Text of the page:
Posts: 296
Joined: Wed Jul 23, 2008 3:57 pm UTC

Re: Assassination, ever justified?

Postby juststrange » Wed Nov 05, 2008 4:47 pm UTC

paper_nautilus wrote:One thing at first: killing people does not solve problems.



While I disagree with that (there are some people that ARE problems in and of themselves), I agree with your arguement beyond it. Assassination removes the legitamacy of it. If you, as a government, put said person on trial on the world stage and take him out, then you are a hero, and an example for the way things ought to be done (be the change you want to see in the world). Assassinations are dirty, quiet, and not something any country wants to claim/put thier name on. Its bad for press.

Hergonan
Posts: 4
Joined: Wed Nov 05, 2008 7:05 am UTC

Re: Assassination, ever justified?

Postby Hergonan » Wed Nov 05, 2008 8:47 pm UTC

22/7 wrote:What would you call the US involvement in WWII (against Germany, not Japan)?

There, the reason wasn't peace.
As far as I know, Germany declared war on the US, so the US decided to act.
I can guess the reason there was self-defence.

If we stay on the topic, a more ideal action would be assassination of Hitler and the people who would replace Hitler.

However, I don't think it would be very possible.

If we go back in time from then,
Germany declared war on the US, why?
On December 7, 1941, the Japanese bombed the U.S. Pacific fleet at Pearl Harbor, Hawaii. On December 8, Congress declared a state of war with Japan; three days later its allies Germany and Italy declared war on the United States.

http://www.usinfo.pl/aboutusa/history/warII.htm

Okay, why did the Japanese bomb Pearl Harbor?
The Japanese attacked Pearl Harbour for a number of reasons, the main being President Roosevelt banning all exports of scrap iron, steel and oil to Japan. Japan had lost more than 90% of its oil supply). Other causes which sparked the attack included; the belief that Japan was becoming encircled by Western powers, the fear of resources such as oil running low, the strong determination of advancing in the East Asia region, the United States demanding Japanese withdrawal from Indo-China, the United States opposing Japanese expansion and Japans demands were not being achieved by diplomacy. The Japanese were keen on expanding their empire and had to make a decision between surrendering or going to war with the United States.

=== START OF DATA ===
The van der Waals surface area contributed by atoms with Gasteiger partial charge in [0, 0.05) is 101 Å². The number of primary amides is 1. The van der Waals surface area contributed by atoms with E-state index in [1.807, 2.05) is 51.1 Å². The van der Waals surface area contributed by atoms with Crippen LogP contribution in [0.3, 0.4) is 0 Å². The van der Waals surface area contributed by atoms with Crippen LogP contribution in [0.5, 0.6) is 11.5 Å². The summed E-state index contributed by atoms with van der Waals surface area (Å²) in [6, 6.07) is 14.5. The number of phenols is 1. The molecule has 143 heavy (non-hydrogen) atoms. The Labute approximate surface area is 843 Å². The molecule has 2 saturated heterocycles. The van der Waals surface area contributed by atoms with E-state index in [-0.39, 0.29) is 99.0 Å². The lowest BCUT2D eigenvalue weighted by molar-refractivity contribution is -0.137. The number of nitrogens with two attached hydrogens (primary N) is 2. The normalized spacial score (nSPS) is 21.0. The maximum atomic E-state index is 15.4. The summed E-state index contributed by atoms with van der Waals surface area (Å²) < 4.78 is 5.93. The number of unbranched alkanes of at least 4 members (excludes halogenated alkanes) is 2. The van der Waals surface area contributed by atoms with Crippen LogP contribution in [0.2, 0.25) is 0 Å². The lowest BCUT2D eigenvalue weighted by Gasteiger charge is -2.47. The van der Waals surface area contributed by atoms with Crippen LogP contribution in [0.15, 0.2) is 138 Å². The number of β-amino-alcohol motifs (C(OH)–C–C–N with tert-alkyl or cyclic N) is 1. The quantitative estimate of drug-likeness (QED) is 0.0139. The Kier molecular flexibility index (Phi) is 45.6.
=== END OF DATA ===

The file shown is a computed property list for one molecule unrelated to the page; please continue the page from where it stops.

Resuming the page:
http://wiki.answers.com/Q/Why_did_the_J ... arl_Harbor

So it seems Japan attacked because they didn't like what US did. US responded, then Japan's allies responded, then US responded to them (includes: Germany).

If we go back further, we get Hitler.
Why did Hitler do what he did?
There are many reasons for that...

But I know that they aren't for a "good" cause, in my beliefs.

User avatar
22/7
I'm pretty sure I have "The Slavery In My Asshole" on DVD.
Posts: 6475
Joined: Fri Jul 06, 2007 3:30 pm UTC
Location: 127.0.0.1

Re: Assassination, ever justified?

Postby 22/7 » Wed Nov 05, 2008 9:10 pm UTC

Yeah, but Germany declaring war on the US during WWII isn't particularly relevant if they're not invading the US. Japan actually attacked the US on US soil, but from what I remember Germany was pretty tied up in Europe at the time (as was Italy). I've never heard of any direct attacks on the US by Germany or Italy until we got to Europe. If I'm wrong, by all means let me know. I don't claim a particularly thorough knowledge of WWII.
Totally not a hypothetical...

Steroid wrote:
bigglesworth wrote:If your economic reality is a choice, then why are you not as rich as Bill Gates?
Don't want to be.
I want to be!

Hergonan
Posts: 4
Joined: Wed Nov 05, 2008 7:05 am UTC

Re: Assassination, ever justified?

Postby Hergonan » Wed Nov 05, 2008 9:31 pm UTC